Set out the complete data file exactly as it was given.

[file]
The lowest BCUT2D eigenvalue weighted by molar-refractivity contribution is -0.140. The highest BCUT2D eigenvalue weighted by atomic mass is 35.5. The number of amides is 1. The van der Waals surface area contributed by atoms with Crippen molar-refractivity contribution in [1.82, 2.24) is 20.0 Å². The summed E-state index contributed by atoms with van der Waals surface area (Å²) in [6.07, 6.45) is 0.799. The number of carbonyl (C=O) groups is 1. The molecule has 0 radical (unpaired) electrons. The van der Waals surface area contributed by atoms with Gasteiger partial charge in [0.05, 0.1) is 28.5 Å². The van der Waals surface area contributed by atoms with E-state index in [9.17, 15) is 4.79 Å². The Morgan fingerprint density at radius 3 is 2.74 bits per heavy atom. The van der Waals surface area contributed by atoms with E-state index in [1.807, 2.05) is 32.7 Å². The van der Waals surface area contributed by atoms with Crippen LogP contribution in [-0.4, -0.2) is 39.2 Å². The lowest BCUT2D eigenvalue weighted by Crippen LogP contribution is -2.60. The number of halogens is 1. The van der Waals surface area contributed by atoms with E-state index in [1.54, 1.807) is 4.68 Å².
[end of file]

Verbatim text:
The lowest BCUT2D eigenvalue weighted by molar-refractivity contribution is -0.140. The highest BCUT2D eigenvalue weighted by atomic mass is 35.5. The number of amides is 1. The van der Waals surface area contributed by atoms with Crippen molar-refractivity contribution in [1.82, 2.24) is 20.0 Å². The summed E-state index contributed by atoms with van der Waals surface area (Å²) in [6.07, 6.45) is 0.799. The number of carbonyl (C=O) groups is 1. The molecule has 0 radical (unpaired) electrons. The van der Waals surface area contributed by atoms with Gasteiger partial charge in [0.05, 0.1) is 28.5 Å². The van der Waals surface area contributed by atoms with E-state index in [9.17, 15) is 4.79 Å². The Morgan fingerprint density at radius 3 is 2.74 bits per heavy atom. The van der Waals surface area contributed by atoms with E-state index in [1.807, 2.05) is 32.7 Å². The van der Waals surface area contributed by atoms with Crippen LogP contribution in [-0.4, -0.2) is 39.2 Å². The lowest BCUT2D eigenvalue weighted by Crippen LogP contribution is -2.60. The number of halogens is 1. The van der Waals surface area contributed by atoms with E-state index in [1.54, 1.807) is 4.68 Å².